It is a paradox of American life that we are a highly urbanized nation filled with people deeply ambivalent about urban life. In this provocative and sweeping book, historian Steven Conn explores the "anti-urban impulse" across the 20th century and examines how those ideas have shaped the places Americans have lived and worked, and how they have shaped the anti-government politics so strong today.
As Conn describes it, the anti-urban impulse has had two parts: first, an aversion to urban density and all that it contributes to urban life, especially social diversity, and second, a perception that the city was the place where "big government" first took root in America.
In response, in varying ways across the 20th century, anti-urbanists called for the decentralization of the city, both its population and its economy, and they rejected the role of government in American life in favor of a return to the pioneer virtues of independence and self-sufficiency. In this way, by the middle of the 20th century anti-urbanism was at the center of the politics of the New Right.
Conn starts in the booming industrial cities of the Progressive era at the turn of the 20th century, where these questions first began to be debated, and concludes with some of the New Urbanist experiments of the turn of the 21st. Along the way he examines the decentralist movement of the 1930s, the attempt to revive the American small town in the mid-century, the anti-urban basis of urban renewal in the 1950s and '60s, and the Nixon Administration's program of building new towns as a response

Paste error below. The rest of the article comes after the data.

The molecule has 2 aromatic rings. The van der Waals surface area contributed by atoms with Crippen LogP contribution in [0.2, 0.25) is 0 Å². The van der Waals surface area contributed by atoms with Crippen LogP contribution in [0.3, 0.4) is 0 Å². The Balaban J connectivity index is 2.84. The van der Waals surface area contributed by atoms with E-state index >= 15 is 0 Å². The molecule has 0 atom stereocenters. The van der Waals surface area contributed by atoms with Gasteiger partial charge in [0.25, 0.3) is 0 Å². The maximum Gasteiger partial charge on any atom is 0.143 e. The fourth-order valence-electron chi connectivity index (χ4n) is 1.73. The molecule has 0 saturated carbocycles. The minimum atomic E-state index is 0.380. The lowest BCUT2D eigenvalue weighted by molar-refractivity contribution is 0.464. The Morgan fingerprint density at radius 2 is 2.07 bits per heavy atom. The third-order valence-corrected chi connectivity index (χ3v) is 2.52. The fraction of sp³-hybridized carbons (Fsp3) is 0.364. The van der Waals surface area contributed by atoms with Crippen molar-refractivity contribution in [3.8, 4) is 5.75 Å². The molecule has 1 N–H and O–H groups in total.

to the urban crisis.
Engagingly written, thoroughly researched and forcefully argued, Americans Against the City is important reading for anyone who cares not just about the history of our cities, but about their future as well.
Publisher: Oxford University Press Inc
Number of pages: 392
Weight: 676 g
Dimensions: 236 x 163 x 25 mm
Ohio State University historian Steve Conn does not allow us to forget the anti-urban policies of the past with his book Americans Against the City; he also broadens the history of anti-urbanism with a surprising list of urban antagonists that reaches beyond the usual suspects. * James Brasuell, Josh Stephens, Abhijeet Chavan, Books of the year 2014, Planetizen *
the importance of Conn's work remains clear. Americans against the City is the first book aimed squarely at this topic in a very long time ... Conn connects intellectual history to the history of politics and the physical environment to show how concerns about urban density and public life have permeated not only American thought but also all aspects of American life. By pursuing his theme into the twenty-first century, he also demonstrates its persistence
and continued importance. * Michael Rawson, Journal of American History *